Hey, Mom and Dad- It’s not your fault.

By: Taylor Arellano

I was a brand new Mom with a sweet little newborn boy. He was the center of my whole world, my iPhone was filled with nothing but pictures of him throughout every part of our day no matter how insignificant. I lived and breathed for every involuntary smile, coo, and wiggle.

Like any new Mom, I spammed my Facebook news feed with pictures of my new baby all day, every day. I was so proud of this little life Zach and I had brought into the world, and I wanted to share his never ending cuteness (no matter how insignificant the photo really was) with the whole world.

So, the day I received a Facebook message in regards to a picture I posted of a photo of my then 2 month old son still makes me question myself to this day…

I had just started my transition out of the Military and was home often by myself with Isaac. Being a brand new, young Mom I was learning how to balance home chores with trying to feed and please a newborn, as well as apply for new jobs, buy a new home, and more. These days were absolutely crazy to say the least.

One day, Isaac was especially fussy, and I distinctly remember it was a day where I needed to be on the phone to talk to the lenders for the home we were purchasing. Wondering if it would work, I turned on a quiet T.V. Channel and placed Isaac in his bouncer in front of the T.V. Stand to occupy him while I was on the phone. To my surprise, it worked, and I actually thought it was cute that my 2 month old was so entertained by a completely random T.V. show, so of course I snapped a pic and uploaded it to Facebook thinking how cute it was that my newborn was just lounging around watching a morning talk show.

It wasn’t but a couple hours later that I signed into Facebook to find a private message from an old High School classmate that I had not even remembered speaking to in at least 8 years. But what was even more shocking, was the context of her message.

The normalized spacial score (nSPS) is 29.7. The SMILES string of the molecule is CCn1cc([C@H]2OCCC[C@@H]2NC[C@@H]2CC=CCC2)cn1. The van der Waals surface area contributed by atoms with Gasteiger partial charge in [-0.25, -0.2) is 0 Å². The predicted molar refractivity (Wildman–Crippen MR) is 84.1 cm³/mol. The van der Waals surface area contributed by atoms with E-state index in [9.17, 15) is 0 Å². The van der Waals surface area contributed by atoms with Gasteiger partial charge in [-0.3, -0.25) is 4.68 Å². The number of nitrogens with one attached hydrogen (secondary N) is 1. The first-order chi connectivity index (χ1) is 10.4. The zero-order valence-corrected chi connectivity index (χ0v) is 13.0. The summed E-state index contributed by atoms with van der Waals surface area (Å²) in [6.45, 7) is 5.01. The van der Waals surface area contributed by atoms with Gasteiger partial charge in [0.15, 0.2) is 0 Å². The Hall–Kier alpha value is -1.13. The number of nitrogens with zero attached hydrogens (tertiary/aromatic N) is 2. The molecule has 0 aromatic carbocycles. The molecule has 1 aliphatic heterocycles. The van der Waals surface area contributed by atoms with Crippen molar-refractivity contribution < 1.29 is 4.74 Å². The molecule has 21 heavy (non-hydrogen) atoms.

In short, the message basically read that she was attending College to be an early childhood educator, and she wanted to advise me that letting young children watch television was extremely damaging to their development and that my “adorable son” (Yeah, she tried to bring me a up a little before she kicked me down) could actually end up with a speech delay or other cognitive disabilities. There was a lot more detail and degrading comments in her message, but I will spare you those.

Immediately, I felt awful. I was a brand new Mom, I had no idea what I was doing. Was that hour of T.V. going to damage his ability to speak in a couple of years? When is he allowed to start watching T.V.? Why do they even make those baby shows? The questions in my head were endless, but I knew that I did not want to ask this “friend” the answers to these questions because I felt degraded and dumb.

Fast forward 18 months later. Isaac is diagnosed as Speech Delayed.

If you don’t think that message from my former classmate popped into my head, think again.

Zach and I were sad, we were worried, we felt so bad. Did we do something wrong? Were we failing Isaac in his development? We by no means used the T.V. as a babysitter, we played outside with him, we played games with him, we read books. Was this still somehow our fault?